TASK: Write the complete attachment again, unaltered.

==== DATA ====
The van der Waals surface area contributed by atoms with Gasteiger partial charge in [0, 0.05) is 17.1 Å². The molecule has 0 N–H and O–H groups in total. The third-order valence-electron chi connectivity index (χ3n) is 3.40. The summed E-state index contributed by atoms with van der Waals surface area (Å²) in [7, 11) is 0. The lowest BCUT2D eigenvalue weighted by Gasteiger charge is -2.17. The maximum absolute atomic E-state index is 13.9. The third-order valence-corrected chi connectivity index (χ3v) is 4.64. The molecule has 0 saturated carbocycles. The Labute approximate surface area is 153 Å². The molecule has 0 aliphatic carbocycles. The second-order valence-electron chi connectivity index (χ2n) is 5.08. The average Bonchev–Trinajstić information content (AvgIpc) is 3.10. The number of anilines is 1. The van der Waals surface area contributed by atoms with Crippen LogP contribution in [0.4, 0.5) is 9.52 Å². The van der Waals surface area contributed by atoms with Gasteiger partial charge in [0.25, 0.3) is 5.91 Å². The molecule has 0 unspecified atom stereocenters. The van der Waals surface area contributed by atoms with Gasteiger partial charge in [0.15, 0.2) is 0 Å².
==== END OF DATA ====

The van der Waals surface area contributed by atoms with Gasteiger partial charge in [0, 0.05) is 17.1 Å². The molecule has 0 N–H and O–H groups in total. The third-order valence-electron chi connectivity index (χ3n) is 3.40. The summed E-state index contributed by atoms with van der Waals surface area (Å²) in [7, 11) is 0. The lowest BCUT2D eigenvalue weighted by Gasteiger charge is -2.17. The maximum absolute atomic E-state index is 13.9. The third-order valence-corrected chi connectivity index (χ3v) is 4.64. The molecule has 0 saturated carbocycles. The Labute approximate surface area is 153 Å². The molecule has 0 aliphatic carbocycles. The second-order valence-electron chi connectivity index (χ2n) is 5.08. The average Bonchev–Trinajstić information content (AvgIpc) is 3.10. The number of anilines is 1. The van der Waals surface area contributed by atoms with Crippen LogP contribution in [0.4, 0.5) is 9.52 Å². The van der Waals surface area contributed by atoms with Gasteiger partial charge in [0.25, 0.3) is 5.91 Å². The molecule has 0 unspecified atom stereocenters. The van der Waals surface area contributed by atoms with Gasteiger partial charge in [0.15, 0.2) is 0 Å².